In praise of um

Watching this video, in which Elon Musk rolls out a new generation of solar roofing materials, I'm not sure whether my first thought was "that's very cool" or "I may actually be a better public speaker than Elon Musk." Because those two thoughts came so close together that they were virtually inextricable. 

I've seen other Musk presentations in which he came across as a more polished speaker, but even at his best, he has a conversational quality, laced with uhs and ums, that suggests he left his 3x5 note cards at home and is nervously winging it. People in the audience compensate by yelling out encouragement when he stumbles or pauses a little too long. 

They didn't do that to Steve Jobs. I imagine an Apple employee who interrupted the one of the big man's meticulously-crafted presentations would probably have found the contents of their desk boxed up as they left the auditorium. Generations of CEOs and salespeople alike have studied Jobs' public persona. Even when it became clear that his legacy is dubious, we were willing to believe that genius comes with a rider for bad behavior, like a rock band demanding only green M&Ms in their dressing room.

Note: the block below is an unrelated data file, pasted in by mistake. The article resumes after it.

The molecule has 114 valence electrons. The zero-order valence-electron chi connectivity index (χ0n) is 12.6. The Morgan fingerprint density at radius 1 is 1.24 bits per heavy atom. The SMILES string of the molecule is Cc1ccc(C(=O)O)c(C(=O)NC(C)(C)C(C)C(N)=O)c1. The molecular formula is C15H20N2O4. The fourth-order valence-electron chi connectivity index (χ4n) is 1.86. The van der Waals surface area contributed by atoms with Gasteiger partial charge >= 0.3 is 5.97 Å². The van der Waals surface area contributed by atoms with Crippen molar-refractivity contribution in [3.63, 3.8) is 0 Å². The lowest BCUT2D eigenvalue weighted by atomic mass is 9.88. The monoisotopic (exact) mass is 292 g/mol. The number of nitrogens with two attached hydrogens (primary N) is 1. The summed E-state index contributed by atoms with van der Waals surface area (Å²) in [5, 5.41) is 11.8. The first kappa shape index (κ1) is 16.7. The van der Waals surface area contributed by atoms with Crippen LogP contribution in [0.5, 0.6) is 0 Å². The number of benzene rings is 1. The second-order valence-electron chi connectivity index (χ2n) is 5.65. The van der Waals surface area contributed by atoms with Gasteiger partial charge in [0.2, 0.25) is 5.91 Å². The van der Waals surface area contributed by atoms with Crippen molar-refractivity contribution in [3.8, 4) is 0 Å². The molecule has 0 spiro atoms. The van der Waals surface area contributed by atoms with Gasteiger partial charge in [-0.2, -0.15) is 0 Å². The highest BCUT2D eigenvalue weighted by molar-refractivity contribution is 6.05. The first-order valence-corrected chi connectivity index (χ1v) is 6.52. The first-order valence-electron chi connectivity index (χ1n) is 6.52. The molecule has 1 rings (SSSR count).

But Musk comes across as the anti-Jobs, and is arguably selling us something much more important than a phone or a laptop. 

Anyway, I might actually be a better public speaker than Musk, although my experience is limited to teaching classes, yelling at bystanders to get out of the road on the scene of car accidents, and recounting a story about Easter bonnets in front of a crowd during a Moth Story Slam. I found that very encouraging. Turns out you don't need to be P.T. Barnum to change things, although it helps to be a visionary with a huge bankroll.